The information below is from a VIRGINIA G. PIPER CHARITABLE TRUST Press Release:
Virginia G. Piper Charitable Trust Establishes Arizona Literacy Director Position
Piper Trust Launches “Read On” Initiative to Advance Early Literacy Among Arizona’s Children
PHOENIX, Ariz.—Virginia G. Piper Charitable Trust today announced the establishment of a literacy director for the state of Arizona. Working in partnership with the Arizona Department of Education, Arizona Head Start Collaboration Office, First Things First, and other local philanthropic partners, Piper Trust is investing in a full-time consulting position to lead state efforts in early literacy.
“There is an urgency to connect existing public and private early literacy programs and identify opportunities that address critical gaps. The literacy director will afford the state a dedicated expert to ensure Arizona’s literacy directives are effectively supported and our children—Arizona’s future workforce—are gaining the foundation they need in language acquisition and literacy,” said Judy Jolley Mohraz, president and CEO, Virginia G. Piper Charitable Trust. “Establishing this position is a piece of what the Trust is calling its “Read On” initiative—a long-term strategy that will further support organizational partners working on early literacy issues,” said Mohraz.”
Nothing is more pivotal in a child’s early educational experience than developing strong language skills and learning to read proficiently. All other academic learning depends on these two factors being soundly in place. I deeply appreciate Piper Trust’s work in the field of early literacy and its Board of Trustees’ forward thinking decision to fully fund a state literacy director in Arizona—clearly we share a common commitment and determination to ensure all of our children develop solid language and literacy skills,” said State Superintendent of Public Instruction, John Huppenthal.
In the 2013-14 school year, the Arizona revised state statute 15-701 (“Move On When Reading”) takes effect, emphasizing reading proficiency by the end of third grade; students scoring far below on Arizona’s Instrument to Measure Standards (AIMS) may be retained in the third grade until they meet the rigorous reading specifications set forth in the Arizona English Language Arts Standards. This new law will provide for extended time, intervention, and remedial strategies for students who are not promoted to fourth grade.The Arizona literacy director will methodically connect the dots among standards, programs, needs, and gaps and support implementation of Arizona’s State Literacy Plan—all critical elements to ensure reading by the end of third grade.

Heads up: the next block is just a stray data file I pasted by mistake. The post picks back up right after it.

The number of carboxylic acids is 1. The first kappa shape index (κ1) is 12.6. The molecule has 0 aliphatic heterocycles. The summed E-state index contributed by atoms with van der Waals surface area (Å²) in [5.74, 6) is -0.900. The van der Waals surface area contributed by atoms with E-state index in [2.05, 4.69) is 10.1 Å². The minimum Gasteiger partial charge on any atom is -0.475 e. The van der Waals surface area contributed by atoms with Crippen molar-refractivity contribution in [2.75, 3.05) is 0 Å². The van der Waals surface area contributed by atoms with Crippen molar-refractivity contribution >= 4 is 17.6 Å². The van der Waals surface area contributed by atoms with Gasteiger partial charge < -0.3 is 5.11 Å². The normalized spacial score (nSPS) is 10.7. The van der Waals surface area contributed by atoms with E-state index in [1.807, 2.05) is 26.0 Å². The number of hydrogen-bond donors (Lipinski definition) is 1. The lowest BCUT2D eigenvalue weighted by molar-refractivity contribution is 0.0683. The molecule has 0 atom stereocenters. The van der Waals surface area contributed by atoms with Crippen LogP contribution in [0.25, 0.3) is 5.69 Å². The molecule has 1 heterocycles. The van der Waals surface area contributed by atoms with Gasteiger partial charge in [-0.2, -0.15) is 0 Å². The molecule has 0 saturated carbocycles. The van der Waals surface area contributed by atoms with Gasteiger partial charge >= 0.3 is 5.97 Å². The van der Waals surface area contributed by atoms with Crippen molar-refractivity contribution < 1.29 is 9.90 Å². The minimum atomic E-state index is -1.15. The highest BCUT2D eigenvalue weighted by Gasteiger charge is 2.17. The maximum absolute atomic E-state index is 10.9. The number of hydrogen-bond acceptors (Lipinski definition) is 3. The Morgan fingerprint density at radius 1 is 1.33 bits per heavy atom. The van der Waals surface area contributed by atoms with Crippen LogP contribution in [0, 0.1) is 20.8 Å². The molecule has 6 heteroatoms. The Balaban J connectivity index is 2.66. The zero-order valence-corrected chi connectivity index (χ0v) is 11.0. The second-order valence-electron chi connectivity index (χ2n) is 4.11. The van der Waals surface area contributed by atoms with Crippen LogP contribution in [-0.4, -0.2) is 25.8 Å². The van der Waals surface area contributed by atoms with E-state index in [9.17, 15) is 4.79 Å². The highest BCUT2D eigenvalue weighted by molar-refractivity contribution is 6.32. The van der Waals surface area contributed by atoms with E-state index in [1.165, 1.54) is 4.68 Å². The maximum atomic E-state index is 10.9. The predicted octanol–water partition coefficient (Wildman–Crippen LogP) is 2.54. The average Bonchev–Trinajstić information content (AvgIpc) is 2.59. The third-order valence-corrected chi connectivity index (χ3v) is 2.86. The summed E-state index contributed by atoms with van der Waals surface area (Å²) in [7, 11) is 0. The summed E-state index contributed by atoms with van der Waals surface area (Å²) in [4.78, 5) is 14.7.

Research shows a strong correlation between third grade reading levels and vocational success; reading at grade level by third grade has proven a strong predictor of: ninth grade course performance, high school graduation, and college attendance.
“The number of words a child knows at age three is directly related to reading and comprehension levels at ages nine and ten. Piper Trust has shown great foresight in establishing a position with the sole purpose of ensuring that all facets of our education system—from homes and child care centers to preschools and elementary schools—are working together to offer our kids a coordinated, comprehensive path from birth to school readiness to third grade reading,” said Rhian Allvin, CEO, First Things First.
First Things First is a critical partner organization that works to create a family-centered, comprehensive, quality early childhood system for Arizona’s children.
“By supporting kids from birth to age five with literacy rich environments, creative programs, and activities that foster pre-literacy skills, we give children the tools to achieve in school and in life—enhancing their future and ours,” added Allvin.
Washington D.C.-based Partnership for 21st Century Skills has outlined the essential skills children need to succeed as citizens and workers in the 21st century—reading being at the top of the list. The foundational skill for school-based learning is reading—children are “learning to read” up through third grade—by fourth grade they must be “reading to learn” as they are now expected to move on and master more complex learning.
“I welcome the opportunity to join forces for this most important cause: strong literacy skills for all of Arizona’s children so they are fully prepared to participate and contribute in the competitive 21st century workforce,” said Huppenthal.
For more information about the Arizona literacy director position and how to apply – go to: www.pipertrust.org/azliteracydirector. Application deadline is March 15, 2012.
About Piper Trust:
A private independent foundation, Virginia G. Piper Charitable Trust honors Virginia Galvin Piper’s philanthropic commitment to changing lives and strengthening community in Maricopa County (Arizona). By investing in nonprofits and encouraging strategic planning for the future, Piper Trust strives to make Maricopa County a stronger, more nurturing and vibrant community. Since it began awarding grants in 2000, Piper Trust has invested $285 million in local nonprofits and programs. The Trust had total grants paid of $21.6 million in fiscal year 2011. Piper Trust grantmaking areas are healthcare and medical research, children, older adults, arts and culture, education and religious organizations. For more information, visit www.pipertrust.org
Karen Leland 480-556-7125 / firstname.lastname@example.org
Director, Communications and External Relations
Virginia G. Piper Charitable Trust
1202 East Missouri Avenue
Phoenix, Arizona 85014
The Piper Trust is a funder of Expect More Arizona.